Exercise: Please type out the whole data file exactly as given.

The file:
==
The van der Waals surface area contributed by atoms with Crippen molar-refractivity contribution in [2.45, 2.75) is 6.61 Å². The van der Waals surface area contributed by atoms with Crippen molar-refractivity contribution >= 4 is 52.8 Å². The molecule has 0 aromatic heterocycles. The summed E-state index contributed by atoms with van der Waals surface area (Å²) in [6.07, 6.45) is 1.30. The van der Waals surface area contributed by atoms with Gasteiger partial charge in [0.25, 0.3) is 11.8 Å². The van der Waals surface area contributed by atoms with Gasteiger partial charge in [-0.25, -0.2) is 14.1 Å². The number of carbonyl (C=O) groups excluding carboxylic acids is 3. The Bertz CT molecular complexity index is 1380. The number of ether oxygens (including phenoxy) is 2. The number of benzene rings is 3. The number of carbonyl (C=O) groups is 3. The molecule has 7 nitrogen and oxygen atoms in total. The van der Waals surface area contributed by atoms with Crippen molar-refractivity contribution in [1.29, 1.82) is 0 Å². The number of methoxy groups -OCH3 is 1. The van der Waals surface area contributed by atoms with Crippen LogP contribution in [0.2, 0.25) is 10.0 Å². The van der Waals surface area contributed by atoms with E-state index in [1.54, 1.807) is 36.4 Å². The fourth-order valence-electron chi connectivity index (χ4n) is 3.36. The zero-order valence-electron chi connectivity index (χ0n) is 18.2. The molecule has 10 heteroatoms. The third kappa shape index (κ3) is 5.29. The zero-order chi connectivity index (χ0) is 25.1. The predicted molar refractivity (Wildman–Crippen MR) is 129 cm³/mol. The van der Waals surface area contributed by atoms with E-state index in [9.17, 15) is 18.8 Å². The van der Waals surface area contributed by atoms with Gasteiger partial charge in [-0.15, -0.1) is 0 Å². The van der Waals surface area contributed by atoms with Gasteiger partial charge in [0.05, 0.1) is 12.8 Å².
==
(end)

The van der Waals surface area contributed by atoms with Crippen molar-refractivity contribution in [2.45, 2.75) is 6.61 Å². The van der Waals surface area contributed by atoms with Crippen molar-refractivity contribution >= 4 is 52.8 Å². The molecule has 0 aromatic heterocycles. The summed E-state index contributed by atoms with van der Waals surface area (Å²) in [6.07, 6.45) is 1.30. The van der Waals surface area contributed by atoms with Gasteiger partial charge in [0.25, 0.3) is 11.8 Å². The van der Waals surface area contributed by atoms with Gasteiger partial charge in [-0.25, -0.2) is 14.1 Å². The number of carbonyl (C=O) groups excluding carboxylic acids is 3. The Bertz CT molecular complexity index is 1380. The number of ether oxygens (including phenoxy) is 2. The number of benzene rings is 3. The number of carbonyl (C=O) groups is 3. The molecule has 7 nitrogen and oxygen atoms in total. The van der Waals surface area contributed by atoms with Crippen molar-refractivity contribution in [1.29, 1.82) is 0 Å². The number of methoxy groups -OCH3 is 1. The van der Waals surface area contributed by atoms with Crippen LogP contribution in [0.2, 0.25) is 10.0 Å². The van der Waals surface area contributed by atoms with E-state index in [1.54, 1.807) is 36.4 Å². The fourth-order valence-electron chi connectivity index (χ4n) is 3.36. The zero-order valence-electron chi connectivity index (χ0n) is 18.2. The molecule has 10 heteroatoms. The third kappa shape index (κ3) is 5.29. The zero-order chi connectivity index (χ0) is 25.1. The predicted molar refractivity (Wildman–Crippen MR) is 129 cm³/mol. The van der Waals surface area contributed by atoms with E-state index in [9.17, 15) is 18.8 Å². The van der Waals surface area contributed by atoms with Gasteiger partial charge in [-0.15, -0.1) is 0 Å². The van der Waals surface area contributed by atoms with Gasteiger partial charge in [0.05, 0.1) is 12.8 Å².